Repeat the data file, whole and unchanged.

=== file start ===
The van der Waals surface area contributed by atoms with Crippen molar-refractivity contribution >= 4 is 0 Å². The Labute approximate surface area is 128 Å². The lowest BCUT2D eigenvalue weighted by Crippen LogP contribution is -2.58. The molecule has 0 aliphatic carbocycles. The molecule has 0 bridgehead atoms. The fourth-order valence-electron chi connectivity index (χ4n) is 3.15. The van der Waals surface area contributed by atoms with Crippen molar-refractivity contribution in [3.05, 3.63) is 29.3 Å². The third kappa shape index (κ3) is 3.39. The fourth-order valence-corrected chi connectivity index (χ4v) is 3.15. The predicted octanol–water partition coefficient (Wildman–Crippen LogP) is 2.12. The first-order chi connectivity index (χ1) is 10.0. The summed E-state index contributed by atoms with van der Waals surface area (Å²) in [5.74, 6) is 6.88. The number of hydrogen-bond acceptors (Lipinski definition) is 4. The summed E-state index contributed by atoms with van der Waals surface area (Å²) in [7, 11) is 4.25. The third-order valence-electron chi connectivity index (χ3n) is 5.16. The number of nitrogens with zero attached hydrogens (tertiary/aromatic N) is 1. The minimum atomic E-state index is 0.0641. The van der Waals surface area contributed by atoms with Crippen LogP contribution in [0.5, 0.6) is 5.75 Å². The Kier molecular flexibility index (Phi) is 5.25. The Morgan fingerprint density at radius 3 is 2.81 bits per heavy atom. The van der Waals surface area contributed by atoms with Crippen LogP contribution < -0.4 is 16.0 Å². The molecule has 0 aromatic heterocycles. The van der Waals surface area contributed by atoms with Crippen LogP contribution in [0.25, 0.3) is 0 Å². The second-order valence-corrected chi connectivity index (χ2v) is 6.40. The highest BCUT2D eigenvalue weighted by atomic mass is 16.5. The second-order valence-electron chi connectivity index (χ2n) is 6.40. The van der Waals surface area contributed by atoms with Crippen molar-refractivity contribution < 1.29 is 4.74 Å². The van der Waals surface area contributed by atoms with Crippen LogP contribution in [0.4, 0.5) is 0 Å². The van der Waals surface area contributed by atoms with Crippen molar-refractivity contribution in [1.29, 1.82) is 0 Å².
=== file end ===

The van der Waals surface area contributed by atoms with Crippen molar-refractivity contribution >= 4 is 0 Å². The Labute approximate surface area is 128 Å². The lowest BCUT2D eigenvalue weighted by Crippen LogP contribution is -2.58. The molecule has 0 aliphatic carbocycles. The molecule has 0 bridgehead atoms. The fourth-order valence-electron chi connectivity index (χ4n) is 3.15. The van der Waals surface area contributed by atoms with Crippen molar-refractivity contribution in [3.05, 3.63) is 29.3 Å². The third kappa shape index (κ3) is 3.39. The fourth-order valence-corrected chi connectivity index (χ4v) is 3.15. The predicted octanol–water partition coefficient (Wildman–Crippen LogP) is 2.12. The first-order chi connectivity index (χ1) is 10.0. The summed E-state index contributed by atoms with van der Waals surface area (Å²) in [5.74, 6) is 6.88. The number of hydrogen-bond acceptors (Lipinski definition) is 4. The summed E-state index contributed by atoms with van der Waals surface area (Å²) in [7, 11) is 4.25. The third-order valence-electron chi connectivity index (χ3n) is 5.16. The number of nitrogens with zero attached hydrogens (tertiary/aromatic N) is 1. The minimum atomic E-state index is 0.0641. The van der Waals surface area contributed by atoms with Crippen LogP contribution in [0.5, 0.6) is 5.75 Å². The Kier molecular flexibility index (Phi) is 5.25. The Morgan fingerprint density at radius 3 is 2.81 bits per heavy atom. The van der Waals surface area contributed by atoms with Crippen LogP contribution < -0.4 is 16.0 Å². The molecule has 0 aromatic heterocycles. The van der Waals surface area contributed by atoms with Crippen LogP contribution in [0.25, 0.3) is 0 Å². The second-order valence-corrected chi connectivity index (χ2v) is 6.40. The highest BCUT2D eigenvalue weighted by atomic mass is 16.5. The second-order valence-electron chi connectivity index (χ2n) is 6.40. The van der Waals surface area contributed by atoms with Crippen molar-refractivity contribution < 1.29 is 4.74 Å². The van der Waals surface area contributed by atoms with Crippen LogP contribution in [0.4, 0.5) is 0 Å². The van der Waals surface area contributed by atoms with Crippen molar-refractivity contribution in [1.29, 1.82) is 0 Å².